Before I ever reached out for your palm,
while you still yearned for my breath
from the other side of the cafeteria,
I dropped a cluster of crumpled and
dried mushrooms into my glass of orange tea.
Thirty minutes later, while my stomach
tumbled down a hill of anticipation, I stared
up into a sprawling palm tree. The fronds
became a green paint brush squashed
into a bucket of blue. A rigid long frond
reached out to a whispering hand
drifting in the dusk wind and swirling
sperm swam in the blue sea of the sky.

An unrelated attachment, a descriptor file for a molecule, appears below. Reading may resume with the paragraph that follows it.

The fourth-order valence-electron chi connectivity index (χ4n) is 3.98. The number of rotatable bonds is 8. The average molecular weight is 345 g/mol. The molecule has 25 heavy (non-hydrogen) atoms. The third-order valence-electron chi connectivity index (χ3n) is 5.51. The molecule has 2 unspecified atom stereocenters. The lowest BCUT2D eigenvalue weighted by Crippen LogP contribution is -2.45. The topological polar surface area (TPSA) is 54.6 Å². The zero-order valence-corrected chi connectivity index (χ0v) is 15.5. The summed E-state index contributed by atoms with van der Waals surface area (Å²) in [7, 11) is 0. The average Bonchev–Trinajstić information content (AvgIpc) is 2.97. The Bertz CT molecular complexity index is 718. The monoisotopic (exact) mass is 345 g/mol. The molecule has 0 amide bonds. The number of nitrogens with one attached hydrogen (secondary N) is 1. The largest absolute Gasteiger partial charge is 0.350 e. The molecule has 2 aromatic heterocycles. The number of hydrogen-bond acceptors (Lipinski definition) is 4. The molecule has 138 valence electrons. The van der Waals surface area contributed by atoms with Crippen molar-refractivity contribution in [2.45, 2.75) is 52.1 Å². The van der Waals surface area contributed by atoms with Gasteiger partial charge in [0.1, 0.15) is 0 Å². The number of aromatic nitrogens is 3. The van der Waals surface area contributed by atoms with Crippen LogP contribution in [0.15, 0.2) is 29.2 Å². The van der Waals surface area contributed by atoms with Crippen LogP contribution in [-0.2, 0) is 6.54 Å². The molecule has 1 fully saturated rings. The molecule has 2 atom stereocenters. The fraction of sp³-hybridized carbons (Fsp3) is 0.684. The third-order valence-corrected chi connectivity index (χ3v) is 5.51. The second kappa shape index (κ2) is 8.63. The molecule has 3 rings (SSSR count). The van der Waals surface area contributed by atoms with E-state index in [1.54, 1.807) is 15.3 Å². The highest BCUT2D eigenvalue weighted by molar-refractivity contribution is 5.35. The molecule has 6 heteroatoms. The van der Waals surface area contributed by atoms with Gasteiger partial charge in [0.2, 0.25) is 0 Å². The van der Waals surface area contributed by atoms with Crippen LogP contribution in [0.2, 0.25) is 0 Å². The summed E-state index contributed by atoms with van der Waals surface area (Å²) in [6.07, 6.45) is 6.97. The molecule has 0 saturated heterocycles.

While the palm still struggled to reach
his illusive neighbor, I grasped your
palm, and felt your fingers in the growth
of my hair. I eventually discovered
that your name, Tamara, in ancient
Hebrew meant palm, and that you were
born on Palm Sunday. Further study
of poets departed, taught that I was
your father in the Biblical sense.
Your nightmares of death were never defeated,
despite the nights that I struggled to kill them.
Engulfed by the fears of an unknown beyond
you drifted into their midst.
Before your funeral, I passed beneath the palm
that still stretched to reach the un-wanting
hand of his coy partner.
After I kissed your casket, they drove you away
past a rigid line of upturned palms. I withdrew
your jewelry from the cold palm of my hand
and placed the pieces onto the flesh
of your departing companions.